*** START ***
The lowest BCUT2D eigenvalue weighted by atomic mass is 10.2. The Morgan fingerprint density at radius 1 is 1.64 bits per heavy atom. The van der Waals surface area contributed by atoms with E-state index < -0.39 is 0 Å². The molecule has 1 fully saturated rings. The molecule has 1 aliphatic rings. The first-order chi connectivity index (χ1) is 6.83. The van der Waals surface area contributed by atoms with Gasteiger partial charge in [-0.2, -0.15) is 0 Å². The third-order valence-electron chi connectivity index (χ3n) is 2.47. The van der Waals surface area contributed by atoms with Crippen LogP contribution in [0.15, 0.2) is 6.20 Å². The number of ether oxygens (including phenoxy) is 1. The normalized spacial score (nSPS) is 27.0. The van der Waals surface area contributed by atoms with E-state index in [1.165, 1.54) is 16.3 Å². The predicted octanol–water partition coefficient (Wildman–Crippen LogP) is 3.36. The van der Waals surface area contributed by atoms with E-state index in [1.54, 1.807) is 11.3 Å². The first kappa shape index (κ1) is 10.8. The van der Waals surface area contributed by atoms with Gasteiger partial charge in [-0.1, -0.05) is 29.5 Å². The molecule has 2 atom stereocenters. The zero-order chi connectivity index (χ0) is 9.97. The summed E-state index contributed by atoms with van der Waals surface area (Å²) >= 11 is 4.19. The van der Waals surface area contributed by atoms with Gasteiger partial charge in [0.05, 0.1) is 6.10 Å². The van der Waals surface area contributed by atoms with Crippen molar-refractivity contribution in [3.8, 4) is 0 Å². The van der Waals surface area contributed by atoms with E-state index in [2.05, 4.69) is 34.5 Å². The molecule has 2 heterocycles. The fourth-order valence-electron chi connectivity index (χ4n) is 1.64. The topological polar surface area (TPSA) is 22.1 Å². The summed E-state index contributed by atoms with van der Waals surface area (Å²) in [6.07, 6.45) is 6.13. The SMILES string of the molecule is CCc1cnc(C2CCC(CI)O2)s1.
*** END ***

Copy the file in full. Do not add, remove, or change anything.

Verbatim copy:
The lowest BCUT2D eigenvalue weighted by atomic mass is 10.2. The Morgan fingerprint density at radius 1 is 1.64 bits per heavy atom. The van der Waals surface area contributed by atoms with E-state index < -0.39 is 0 Å². The molecule has 1 fully saturated rings. The molecule has 1 aliphatic rings. The first-order chi connectivity index (χ1) is 6.83. The van der Waals surface area contributed by atoms with Gasteiger partial charge in [-0.2, -0.15) is 0 Å². The third-order valence-electron chi connectivity index (χ3n) is 2.47. The van der Waals surface area contributed by atoms with Crippen LogP contribution in [0.15, 0.2) is 6.20 Å². The number of ether oxygens (including phenoxy) is 1. The normalized spacial score (nSPS) is 27.0. The van der Waals surface area contributed by atoms with E-state index in [1.165, 1.54) is 16.3 Å². The predicted octanol–water partition coefficient (Wildman–Crippen LogP) is 3.36. The van der Waals surface area contributed by atoms with E-state index in [1.54, 1.807) is 11.3 Å². The first kappa shape index (κ1) is 10.8. The van der Waals surface area contributed by atoms with Gasteiger partial charge in [-0.1, -0.05) is 29.5 Å². The molecule has 2 atom stereocenters. The zero-order chi connectivity index (χ0) is 9.97. The summed E-state index contributed by atoms with van der Waals surface area (Å²) >= 11 is 4.19. The van der Waals surface area contributed by atoms with Gasteiger partial charge in [0.05, 0.1) is 6.10 Å². The van der Waals surface area contributed by atoms with Crippen molar-refractivity contribution in [3.8, 4) is 0 Å². The van der Waals surface area contributed by atoms with E-state index in [2.05, 4.69) is 34.5 Å². The molecule has 2 heterocycles. The fourth-order valence-electron chi connectivity index (χ4n) is 1.64. The topological polar surface area (TPSA) is 22.1 Å². The summed E-state index contributed by atoms with van der Waals surface area (Å²) in [6.07, 6.45) is 6.13. The SMILES string of the molecule is CCc1cnc(C2CCC(CI)O2)s1.